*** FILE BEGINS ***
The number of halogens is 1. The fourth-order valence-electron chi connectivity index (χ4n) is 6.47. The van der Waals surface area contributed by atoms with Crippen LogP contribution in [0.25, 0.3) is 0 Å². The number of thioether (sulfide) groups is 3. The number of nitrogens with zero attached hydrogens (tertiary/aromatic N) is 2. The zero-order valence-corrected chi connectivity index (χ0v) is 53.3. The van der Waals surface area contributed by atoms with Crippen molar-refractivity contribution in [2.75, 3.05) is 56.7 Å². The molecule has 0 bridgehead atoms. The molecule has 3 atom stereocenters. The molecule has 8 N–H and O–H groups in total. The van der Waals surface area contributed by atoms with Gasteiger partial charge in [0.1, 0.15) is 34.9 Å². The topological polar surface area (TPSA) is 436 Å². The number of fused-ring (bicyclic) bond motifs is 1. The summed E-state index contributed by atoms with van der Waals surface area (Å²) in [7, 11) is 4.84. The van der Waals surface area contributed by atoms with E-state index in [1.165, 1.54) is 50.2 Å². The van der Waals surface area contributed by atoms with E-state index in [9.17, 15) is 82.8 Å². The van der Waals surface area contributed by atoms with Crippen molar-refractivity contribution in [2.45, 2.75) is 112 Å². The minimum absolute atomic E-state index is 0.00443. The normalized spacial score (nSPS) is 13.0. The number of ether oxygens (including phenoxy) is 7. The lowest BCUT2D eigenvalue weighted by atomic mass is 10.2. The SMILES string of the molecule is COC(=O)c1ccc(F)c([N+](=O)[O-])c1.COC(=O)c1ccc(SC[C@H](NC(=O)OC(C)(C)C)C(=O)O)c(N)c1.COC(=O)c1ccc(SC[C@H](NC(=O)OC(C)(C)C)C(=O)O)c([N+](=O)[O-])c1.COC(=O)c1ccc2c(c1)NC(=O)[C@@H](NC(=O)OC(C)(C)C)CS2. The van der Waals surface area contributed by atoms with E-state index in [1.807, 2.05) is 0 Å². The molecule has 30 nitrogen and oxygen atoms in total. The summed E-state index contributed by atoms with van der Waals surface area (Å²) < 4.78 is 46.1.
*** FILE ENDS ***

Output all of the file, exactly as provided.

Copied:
The number of halogens is 1. The fourth-order valence-electron chi connectivity index (χ4n) is 6.47. The van der Waals surface area contributed by atoms with Crippen LogP contribution in [0.25, 0.3) is 0 Å². The number of thioether (sulfide) groups is 3. The number of nitrogens with zero attached hydrogens (tertiary/aromatic N) is 2. The zero-order valence-corrected chi connectivity index (χ0v) is 53.3. The van der Waals surface area contributed by atoms with Crippen molar-refractivity contribution in [2.75, 3.05) is 56.7 Å². The molecule has 0 bridgehead atoms. The molecule has 3 atom stereocenters. The molecule has 8 N–H and O–H groups in total. The van der Waals surface area contributed by atoms with Gasteiger partial charge in [0.1, 0.15) is 34.9 Å². The topological polar surface area (TPSA) is 436 Å². The number of fused-ring (bicyclic) bond motifs is 1. The summed E-state index contributed by atoms with van der Waals surface area (Å²) in [7, 11) is 4.84. The van der Waals surface area contributed by atoms with E-state index in [1.165, 1.54) is 50.2 Å². The van der Waals surface area contributed by atoms with E-state index in [9.17, 15) is 82.8 Å². The van der Waals surface area contributed by atoms with Crippen molar-refractivity contribution in [2.45, 2.75) is 112 Å². The minimum absolute atomic E-state index is 0.00443. The normalized spacial score (nSPS) is 13.0. The number of ether oxygens (including phenoxy) is 7. The lowest BCUT2D eigenvalue weighted by atomic mass is 10.2. The SMILES string of the molecule is COC(=O)c1ccc(F)c([N+](=O)[O-])c1.COC(=O)c1ccc(SC[C@H](NC(=O)OC(C)(C)C)C(=O)O)c(N)c1.COC(=O)c1ccc(SC[C@H](NC(=O)OC(C)(C)C)C(=O)O)c([N+](=O)[O-])c1.COC(=O)c1ccc2c(c1)NC(=O)[C@@H](NC(=O)OC(C)(C)C)CS2. The van der Waals surface area contributed by atoms with E-state index in [1.807, 2.05) is 0 Å². The molecule has 30 nitrogen and oxygen atoms in total. The summed E-state index contributed by atoms with van der Waals surface area (Å²) < 4.78 is 46.1.